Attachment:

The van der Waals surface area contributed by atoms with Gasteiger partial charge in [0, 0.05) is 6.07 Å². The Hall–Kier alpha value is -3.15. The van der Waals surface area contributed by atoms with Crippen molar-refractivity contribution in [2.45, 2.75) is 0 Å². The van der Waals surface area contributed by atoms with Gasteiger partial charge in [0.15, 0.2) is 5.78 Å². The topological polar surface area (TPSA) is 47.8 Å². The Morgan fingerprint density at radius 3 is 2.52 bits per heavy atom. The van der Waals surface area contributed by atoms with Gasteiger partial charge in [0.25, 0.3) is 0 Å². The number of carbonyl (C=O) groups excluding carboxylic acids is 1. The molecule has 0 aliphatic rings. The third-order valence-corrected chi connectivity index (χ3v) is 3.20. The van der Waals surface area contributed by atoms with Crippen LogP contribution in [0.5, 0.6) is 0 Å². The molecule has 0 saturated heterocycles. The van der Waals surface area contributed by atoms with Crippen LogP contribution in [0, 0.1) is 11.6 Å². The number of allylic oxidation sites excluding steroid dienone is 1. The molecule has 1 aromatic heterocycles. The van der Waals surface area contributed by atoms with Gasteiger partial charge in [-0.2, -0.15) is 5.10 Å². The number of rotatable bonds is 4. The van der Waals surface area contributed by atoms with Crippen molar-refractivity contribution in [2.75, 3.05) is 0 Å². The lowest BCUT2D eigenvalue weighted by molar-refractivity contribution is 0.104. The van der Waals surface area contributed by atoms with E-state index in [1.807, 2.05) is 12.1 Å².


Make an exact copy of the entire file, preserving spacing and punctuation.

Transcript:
The van der Waals surface area contributed by atoms with Gasteiger partial charge in [0, 0.05) is 6.07 Å². The Hall–Kier alpha value is -3.15. The van der Waals surface area contributed by atoms with Crippen molar-refractivity contribution in [2.45, 2.75) is 0 Å². The van der Waals surface area contributed by atoms with Gasteiger partial charge in [0.15, 0.2) is 5.78 Å². The topological polar surface area (TPSA) is 47.8 Å². The Morgan fingerprint density at radius 3 is 2.52 bits per heavy atom. The van der Waals surface area contributed by atoms with Gasteiger partial charge in [0.25, 0.3) is 0 Å². The number of carbonyl (C=O) groups excluding carboxylic acids is 1. The molecule has 0 aliphatic rings. The third-order valence-corrected chi connectivity index (χ3v) is 3.20. The van der Waals surface area contributed by atoms with Crippen LogP contribution in [0.5, 0.6) is 0 Å². The molecule has 0 saturated heterocycles. The van der Waals surface area contributed by atoms with Crippen LogP contribution in [0, 0.1) is 11.6 Å². The number of allylic oxidation sites excluding steroid dienone is 1. The molecule has 1 aromatic heterocycles. The van der Waals surface area contributed by atoms with Gasteiger partial charge in [-0.2, -0.15) is 5.10 Å². The number of rotatable bonds is 4. The van der Waals surface area contributed by atoms with Crippen molar-refractivity contribution in [2.75, 3.05) is 0 Å². The lowest BCUT2D eigenvalue weighted by molar-refractivity contribution is 0.104. The van der Waals surface area contributed by atoms with E-state index in [1.807, 2.05) is 12.1 Å².